U.S. Agriculture Secretary Responds to Hog Farm Protestors

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Hog farm protestors lined up at the University Arkansas campus during the U.S. Agriculture Secretary's visit to address students at the UA law school Tuesday (April 23).

C&H Farms, located on Mt. Judeo in Newton County, has sparked controversy because of its proximity to the Buffalo National River.

U.S. Agriculture Secretary Tom Vilsack said before the hog farm was approved, it underwent an environmental assessment.

"We've reviewed it, presented it to rules and regulations, we've had our general counsel office also review it, we've had our regional office take a look at it to make sure it basically met the requirements and we believe it does," Vilsack said.

Protestor Dan Coody said the purpose of the protest was to alert Vilsack of their concerns.

"His agency needs to be very tight when it comes to the permitting process because they allowed to many things to be approved without proper documentation," Dan Coody, protestor, said.

Protestors are also worried about waste pollution and the negative impact along the river.

"The Buffalo is too beautiful, too rare, too unique in the world to risk losing it like this," Coody said.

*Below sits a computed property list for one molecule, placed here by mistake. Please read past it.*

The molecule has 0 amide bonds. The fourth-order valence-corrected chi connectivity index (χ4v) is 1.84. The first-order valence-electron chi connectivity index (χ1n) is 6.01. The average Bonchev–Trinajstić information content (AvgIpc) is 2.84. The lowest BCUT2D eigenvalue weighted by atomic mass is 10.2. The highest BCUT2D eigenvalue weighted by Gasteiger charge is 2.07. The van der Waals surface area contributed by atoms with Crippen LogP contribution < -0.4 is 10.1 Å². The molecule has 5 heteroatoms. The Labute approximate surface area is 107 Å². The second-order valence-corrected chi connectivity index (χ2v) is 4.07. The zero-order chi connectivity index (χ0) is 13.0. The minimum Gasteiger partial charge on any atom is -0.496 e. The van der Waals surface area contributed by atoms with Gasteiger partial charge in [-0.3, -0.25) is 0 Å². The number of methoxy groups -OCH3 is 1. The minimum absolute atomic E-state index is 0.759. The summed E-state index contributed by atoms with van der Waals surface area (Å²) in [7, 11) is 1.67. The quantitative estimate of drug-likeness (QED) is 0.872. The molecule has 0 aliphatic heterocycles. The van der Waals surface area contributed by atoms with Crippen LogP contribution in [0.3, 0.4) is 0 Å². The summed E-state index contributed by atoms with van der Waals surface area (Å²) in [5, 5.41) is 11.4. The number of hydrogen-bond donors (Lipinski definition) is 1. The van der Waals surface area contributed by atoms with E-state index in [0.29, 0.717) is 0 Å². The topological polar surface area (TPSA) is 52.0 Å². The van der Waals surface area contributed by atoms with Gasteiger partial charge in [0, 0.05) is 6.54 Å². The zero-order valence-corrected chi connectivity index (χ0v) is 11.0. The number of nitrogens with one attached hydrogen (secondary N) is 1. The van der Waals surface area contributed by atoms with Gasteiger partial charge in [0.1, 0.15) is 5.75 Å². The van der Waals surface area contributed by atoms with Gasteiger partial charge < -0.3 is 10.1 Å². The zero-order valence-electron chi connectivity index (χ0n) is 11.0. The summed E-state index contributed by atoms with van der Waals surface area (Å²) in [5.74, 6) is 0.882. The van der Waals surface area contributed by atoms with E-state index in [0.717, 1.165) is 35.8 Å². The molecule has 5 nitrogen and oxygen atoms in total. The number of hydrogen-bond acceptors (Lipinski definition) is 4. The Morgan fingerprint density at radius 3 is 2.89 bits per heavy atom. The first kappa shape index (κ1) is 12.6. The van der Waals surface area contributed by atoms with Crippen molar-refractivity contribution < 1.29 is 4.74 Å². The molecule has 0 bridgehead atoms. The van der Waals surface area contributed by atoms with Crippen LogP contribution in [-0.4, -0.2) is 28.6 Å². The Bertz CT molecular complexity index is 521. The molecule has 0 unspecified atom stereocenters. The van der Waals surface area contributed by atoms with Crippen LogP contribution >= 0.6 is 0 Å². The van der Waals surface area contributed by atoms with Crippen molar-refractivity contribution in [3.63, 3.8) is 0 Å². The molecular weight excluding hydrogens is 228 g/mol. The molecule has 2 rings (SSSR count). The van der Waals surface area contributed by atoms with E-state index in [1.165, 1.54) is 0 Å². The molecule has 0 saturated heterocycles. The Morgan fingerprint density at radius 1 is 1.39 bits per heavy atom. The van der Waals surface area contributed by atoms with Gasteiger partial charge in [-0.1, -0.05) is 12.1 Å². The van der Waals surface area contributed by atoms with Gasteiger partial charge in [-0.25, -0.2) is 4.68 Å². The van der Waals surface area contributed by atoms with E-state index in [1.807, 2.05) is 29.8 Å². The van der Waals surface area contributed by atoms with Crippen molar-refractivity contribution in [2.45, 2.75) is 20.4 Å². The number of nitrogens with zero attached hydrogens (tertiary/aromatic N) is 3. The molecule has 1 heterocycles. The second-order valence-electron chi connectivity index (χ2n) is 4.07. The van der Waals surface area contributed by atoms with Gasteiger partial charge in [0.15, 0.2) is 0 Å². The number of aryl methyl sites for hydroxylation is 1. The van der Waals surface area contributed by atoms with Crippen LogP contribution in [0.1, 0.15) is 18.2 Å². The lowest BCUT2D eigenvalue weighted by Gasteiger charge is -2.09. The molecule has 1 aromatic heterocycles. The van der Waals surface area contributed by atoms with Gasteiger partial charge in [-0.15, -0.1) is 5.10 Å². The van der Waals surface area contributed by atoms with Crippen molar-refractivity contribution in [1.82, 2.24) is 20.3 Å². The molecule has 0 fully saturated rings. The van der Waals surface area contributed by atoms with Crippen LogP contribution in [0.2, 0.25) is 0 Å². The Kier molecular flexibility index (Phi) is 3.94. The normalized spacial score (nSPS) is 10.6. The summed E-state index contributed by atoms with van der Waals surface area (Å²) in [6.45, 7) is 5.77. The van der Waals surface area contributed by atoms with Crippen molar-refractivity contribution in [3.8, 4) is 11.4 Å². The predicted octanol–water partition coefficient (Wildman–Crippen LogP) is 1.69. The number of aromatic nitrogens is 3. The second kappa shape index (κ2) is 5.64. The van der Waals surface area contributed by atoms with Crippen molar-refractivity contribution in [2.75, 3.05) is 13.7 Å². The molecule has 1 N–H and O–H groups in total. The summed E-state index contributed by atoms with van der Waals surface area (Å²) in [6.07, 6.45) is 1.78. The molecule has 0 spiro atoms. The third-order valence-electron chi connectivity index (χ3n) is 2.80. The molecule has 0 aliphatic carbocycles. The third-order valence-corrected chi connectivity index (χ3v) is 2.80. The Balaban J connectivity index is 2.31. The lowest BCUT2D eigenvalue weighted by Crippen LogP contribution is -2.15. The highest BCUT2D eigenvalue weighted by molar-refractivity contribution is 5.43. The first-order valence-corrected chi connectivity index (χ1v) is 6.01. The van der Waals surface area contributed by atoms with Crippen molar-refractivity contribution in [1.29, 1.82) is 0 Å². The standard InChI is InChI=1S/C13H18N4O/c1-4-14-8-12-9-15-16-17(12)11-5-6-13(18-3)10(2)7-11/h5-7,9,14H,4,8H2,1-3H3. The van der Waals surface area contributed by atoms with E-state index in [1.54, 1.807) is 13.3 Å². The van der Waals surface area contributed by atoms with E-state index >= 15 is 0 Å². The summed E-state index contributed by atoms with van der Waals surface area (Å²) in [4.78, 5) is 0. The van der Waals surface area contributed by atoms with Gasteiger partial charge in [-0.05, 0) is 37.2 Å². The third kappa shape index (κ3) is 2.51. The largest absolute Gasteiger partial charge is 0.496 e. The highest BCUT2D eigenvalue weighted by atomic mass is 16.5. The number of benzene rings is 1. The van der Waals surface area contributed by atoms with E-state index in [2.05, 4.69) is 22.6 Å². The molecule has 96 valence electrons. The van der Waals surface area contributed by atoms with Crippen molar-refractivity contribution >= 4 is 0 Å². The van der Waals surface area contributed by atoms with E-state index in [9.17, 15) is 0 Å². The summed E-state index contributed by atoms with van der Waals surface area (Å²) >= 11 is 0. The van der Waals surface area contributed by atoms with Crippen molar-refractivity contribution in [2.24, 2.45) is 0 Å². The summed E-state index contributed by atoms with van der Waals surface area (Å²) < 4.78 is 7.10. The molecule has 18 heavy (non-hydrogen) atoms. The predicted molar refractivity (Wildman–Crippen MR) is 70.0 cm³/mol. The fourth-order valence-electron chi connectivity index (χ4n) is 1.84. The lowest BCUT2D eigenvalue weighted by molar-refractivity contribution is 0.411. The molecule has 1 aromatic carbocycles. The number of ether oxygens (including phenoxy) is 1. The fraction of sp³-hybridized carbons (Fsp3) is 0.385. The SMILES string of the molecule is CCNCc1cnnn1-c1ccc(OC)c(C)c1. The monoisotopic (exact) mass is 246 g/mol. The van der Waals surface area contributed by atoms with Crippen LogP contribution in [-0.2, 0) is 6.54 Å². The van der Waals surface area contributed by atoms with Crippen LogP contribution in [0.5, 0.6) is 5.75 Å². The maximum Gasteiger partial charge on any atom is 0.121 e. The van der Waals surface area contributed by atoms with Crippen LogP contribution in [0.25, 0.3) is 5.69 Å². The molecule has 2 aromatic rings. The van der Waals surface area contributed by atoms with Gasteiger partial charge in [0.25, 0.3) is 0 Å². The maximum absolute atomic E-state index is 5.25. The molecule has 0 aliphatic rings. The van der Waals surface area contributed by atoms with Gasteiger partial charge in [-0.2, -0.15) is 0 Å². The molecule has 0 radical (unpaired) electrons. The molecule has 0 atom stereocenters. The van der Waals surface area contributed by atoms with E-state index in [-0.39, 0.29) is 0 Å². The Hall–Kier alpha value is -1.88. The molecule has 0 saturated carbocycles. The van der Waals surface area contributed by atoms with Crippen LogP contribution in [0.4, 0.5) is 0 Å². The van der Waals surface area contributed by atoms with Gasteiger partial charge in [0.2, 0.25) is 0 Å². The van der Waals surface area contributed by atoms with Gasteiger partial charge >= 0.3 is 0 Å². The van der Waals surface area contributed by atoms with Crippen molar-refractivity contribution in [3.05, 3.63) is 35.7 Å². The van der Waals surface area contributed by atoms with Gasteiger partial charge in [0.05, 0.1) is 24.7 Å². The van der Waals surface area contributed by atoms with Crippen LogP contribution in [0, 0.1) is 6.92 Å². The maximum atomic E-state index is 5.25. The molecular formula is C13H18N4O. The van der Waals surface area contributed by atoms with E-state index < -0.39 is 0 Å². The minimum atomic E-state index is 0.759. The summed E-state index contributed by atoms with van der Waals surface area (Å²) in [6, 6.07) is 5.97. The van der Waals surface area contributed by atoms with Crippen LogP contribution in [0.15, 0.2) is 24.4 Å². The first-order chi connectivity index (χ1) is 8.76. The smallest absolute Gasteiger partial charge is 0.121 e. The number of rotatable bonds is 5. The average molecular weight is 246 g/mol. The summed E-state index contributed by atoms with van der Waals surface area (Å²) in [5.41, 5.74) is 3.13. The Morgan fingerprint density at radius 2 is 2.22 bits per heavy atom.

Kenneth L. Smith has written two books on the Buffalo National River and was protesting at the UA. He said the hog farm's pollution will hurt people's perception of the river.

"They begin foresee that it won't be as nice as it used to be," Smith said.

Vilsack said he dealt with hog farms when he was Governor of Iowa and said there are strategies hog farmers can use to contain waste.

“There are buffer strips that can be created, there are ways in which you can use the environment and the natural resources to provide protection," Vilsack said.

Visack said he hopes hog farmers listen to the protestors and protestors understand the rules were followed.

"Hopefully, those who are interested in seeing this process and this facility move forward are sensitive to the concerns and structure in such a way those concerns are minimize," Vilsack said. "And, hopefully the folks who are concerned about it today will overtime be reassured the assessment was what it needed to be."